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A key part of leadership is gaining and maintaining attention while speaking. When we project confidence, clarity, and action, people are more likely to pay attention and accept what we say.

Yet, many of us regularly engage in habits that undermine this goal. Here are five ways you can increase the likelihood that what you say gains attention and allows you to project your message with confidence and force:

  1. Sit up straight or stand when you want to make a point. Body positioning makes a difference in both our voice projection and the nonverbal message we send. When our posture projects confidence and seriousness, our message is more likely to receive the attention we seek.
  2. Maintain voice strength through the end of sentences and statements. When your voice trails off at the end of a statement, you may be sending a message that you’re not sure of what you are saying. Similarly, allowing voice intonation to rise at the end of a sentence or statement may be read as uncertainty, doubt, or even a question.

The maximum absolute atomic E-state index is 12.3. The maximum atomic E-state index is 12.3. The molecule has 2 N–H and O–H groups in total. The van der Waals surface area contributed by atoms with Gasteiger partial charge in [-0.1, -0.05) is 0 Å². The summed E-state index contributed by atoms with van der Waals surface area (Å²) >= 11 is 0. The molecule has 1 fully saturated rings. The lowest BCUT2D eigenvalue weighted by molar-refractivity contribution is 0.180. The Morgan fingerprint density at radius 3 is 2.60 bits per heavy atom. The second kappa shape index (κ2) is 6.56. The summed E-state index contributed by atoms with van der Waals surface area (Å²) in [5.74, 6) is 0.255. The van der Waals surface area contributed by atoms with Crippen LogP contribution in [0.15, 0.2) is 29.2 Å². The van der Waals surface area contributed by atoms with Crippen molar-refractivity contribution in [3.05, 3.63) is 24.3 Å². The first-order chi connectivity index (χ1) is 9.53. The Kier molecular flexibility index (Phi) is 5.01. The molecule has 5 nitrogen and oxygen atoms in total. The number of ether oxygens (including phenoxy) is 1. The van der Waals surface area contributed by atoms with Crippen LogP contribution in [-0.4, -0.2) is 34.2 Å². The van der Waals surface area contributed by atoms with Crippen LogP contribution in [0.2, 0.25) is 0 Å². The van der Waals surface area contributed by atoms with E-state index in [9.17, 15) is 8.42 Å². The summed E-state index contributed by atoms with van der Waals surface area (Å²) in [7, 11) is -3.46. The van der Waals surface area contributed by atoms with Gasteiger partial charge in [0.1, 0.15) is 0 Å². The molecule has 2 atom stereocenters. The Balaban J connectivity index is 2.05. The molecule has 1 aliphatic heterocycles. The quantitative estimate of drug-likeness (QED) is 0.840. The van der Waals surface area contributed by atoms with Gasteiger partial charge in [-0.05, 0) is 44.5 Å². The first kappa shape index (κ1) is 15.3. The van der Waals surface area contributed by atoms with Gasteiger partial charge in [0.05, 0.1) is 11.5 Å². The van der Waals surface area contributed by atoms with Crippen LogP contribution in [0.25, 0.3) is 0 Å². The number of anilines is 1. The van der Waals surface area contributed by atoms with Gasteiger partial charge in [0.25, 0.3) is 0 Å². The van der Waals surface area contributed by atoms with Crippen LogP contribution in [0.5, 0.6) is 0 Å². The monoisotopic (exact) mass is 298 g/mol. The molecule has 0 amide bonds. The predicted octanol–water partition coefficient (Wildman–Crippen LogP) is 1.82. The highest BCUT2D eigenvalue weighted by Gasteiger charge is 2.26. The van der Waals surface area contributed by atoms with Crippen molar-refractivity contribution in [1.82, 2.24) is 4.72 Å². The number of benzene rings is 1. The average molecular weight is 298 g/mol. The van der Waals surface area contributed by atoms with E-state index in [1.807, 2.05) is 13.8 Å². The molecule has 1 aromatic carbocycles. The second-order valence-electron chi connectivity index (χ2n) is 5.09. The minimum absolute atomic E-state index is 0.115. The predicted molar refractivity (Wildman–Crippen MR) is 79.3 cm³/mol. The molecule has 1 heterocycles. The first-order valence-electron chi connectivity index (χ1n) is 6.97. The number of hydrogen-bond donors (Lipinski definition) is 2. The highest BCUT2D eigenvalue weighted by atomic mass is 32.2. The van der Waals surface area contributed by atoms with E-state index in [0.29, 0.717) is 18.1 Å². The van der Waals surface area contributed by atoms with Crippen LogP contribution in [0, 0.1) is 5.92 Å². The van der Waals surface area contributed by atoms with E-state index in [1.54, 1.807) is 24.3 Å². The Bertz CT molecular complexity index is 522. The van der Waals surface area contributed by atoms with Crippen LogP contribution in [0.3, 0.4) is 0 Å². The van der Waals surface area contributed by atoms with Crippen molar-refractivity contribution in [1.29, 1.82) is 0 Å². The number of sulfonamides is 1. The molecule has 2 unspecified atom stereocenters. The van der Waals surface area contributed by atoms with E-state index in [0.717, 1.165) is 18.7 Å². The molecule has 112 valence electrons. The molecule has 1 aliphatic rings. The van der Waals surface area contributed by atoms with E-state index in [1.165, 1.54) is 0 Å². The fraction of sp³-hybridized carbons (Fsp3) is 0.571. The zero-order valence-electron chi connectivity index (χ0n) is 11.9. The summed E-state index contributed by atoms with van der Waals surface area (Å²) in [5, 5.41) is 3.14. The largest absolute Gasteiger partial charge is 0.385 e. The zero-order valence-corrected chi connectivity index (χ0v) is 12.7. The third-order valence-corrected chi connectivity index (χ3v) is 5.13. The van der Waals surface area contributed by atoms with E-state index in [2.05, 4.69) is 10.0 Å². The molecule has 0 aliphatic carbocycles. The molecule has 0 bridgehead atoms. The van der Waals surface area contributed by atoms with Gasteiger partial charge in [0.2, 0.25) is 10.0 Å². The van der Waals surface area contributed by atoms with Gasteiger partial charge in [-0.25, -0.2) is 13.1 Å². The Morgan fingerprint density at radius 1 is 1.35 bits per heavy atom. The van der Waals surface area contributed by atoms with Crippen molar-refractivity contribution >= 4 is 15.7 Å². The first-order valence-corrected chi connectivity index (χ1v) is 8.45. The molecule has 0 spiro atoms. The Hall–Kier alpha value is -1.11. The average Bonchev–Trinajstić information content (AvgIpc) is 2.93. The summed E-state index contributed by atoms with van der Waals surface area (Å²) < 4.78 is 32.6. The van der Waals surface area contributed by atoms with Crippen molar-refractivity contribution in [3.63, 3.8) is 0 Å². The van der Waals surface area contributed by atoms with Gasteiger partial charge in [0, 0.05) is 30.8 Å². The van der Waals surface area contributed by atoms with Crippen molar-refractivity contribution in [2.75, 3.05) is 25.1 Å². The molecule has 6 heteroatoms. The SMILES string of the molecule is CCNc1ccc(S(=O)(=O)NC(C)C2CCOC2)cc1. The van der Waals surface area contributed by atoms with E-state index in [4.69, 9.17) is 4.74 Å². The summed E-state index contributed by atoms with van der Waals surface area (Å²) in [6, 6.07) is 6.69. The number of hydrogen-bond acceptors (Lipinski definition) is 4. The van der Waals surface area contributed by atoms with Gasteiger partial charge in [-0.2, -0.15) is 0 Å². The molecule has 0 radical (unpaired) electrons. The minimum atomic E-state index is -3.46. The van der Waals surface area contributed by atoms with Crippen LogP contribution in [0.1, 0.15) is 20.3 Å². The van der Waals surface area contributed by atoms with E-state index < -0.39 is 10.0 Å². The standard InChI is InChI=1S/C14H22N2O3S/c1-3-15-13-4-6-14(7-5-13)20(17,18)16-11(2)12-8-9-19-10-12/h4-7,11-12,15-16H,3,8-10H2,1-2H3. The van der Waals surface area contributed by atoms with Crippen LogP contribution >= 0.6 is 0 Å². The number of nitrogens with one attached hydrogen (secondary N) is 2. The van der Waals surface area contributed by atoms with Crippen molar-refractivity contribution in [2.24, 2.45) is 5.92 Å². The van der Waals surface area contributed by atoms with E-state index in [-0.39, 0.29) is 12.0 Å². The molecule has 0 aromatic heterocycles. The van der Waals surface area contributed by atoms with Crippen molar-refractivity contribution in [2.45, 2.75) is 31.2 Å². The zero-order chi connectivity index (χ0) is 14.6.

3. When making commitments, speak in the active voice. Saying, “I will see that this report is completed on time” projects clearer confidence and leadership than “This report will be completed on time.” Similarly, “We will solve this problem” is stronger than “This problem will be solved.”
  4. When expressing opinions, remove self-references. Rather than beginning with “I believe” or “I think,” make a direct statement. For example, “This a good plan” communicates more strength than “I think this is a good plan.”
  5. Manage interrupters. When someone attempts to interrupt, politely ask them to allow you to finish or invite them to hold their comment or thought until you can finish yours. When we allow ourselves to be stopped mid-sentence or mid-thought, we risk having our message get lost or misconstrued. Talking over someone can be interpreted as argumentative or disrespectful, but asking to finish projects confidence and assertiveness.

Thought for the Week

Finding ways to engage students, increase learning efficiency, and extending recall of what students learn can be a constant quest. Fortunately, designing activities and employing strategies that release the flow of dopamine in our students’ brains can help us to meet this challenge, especially now.

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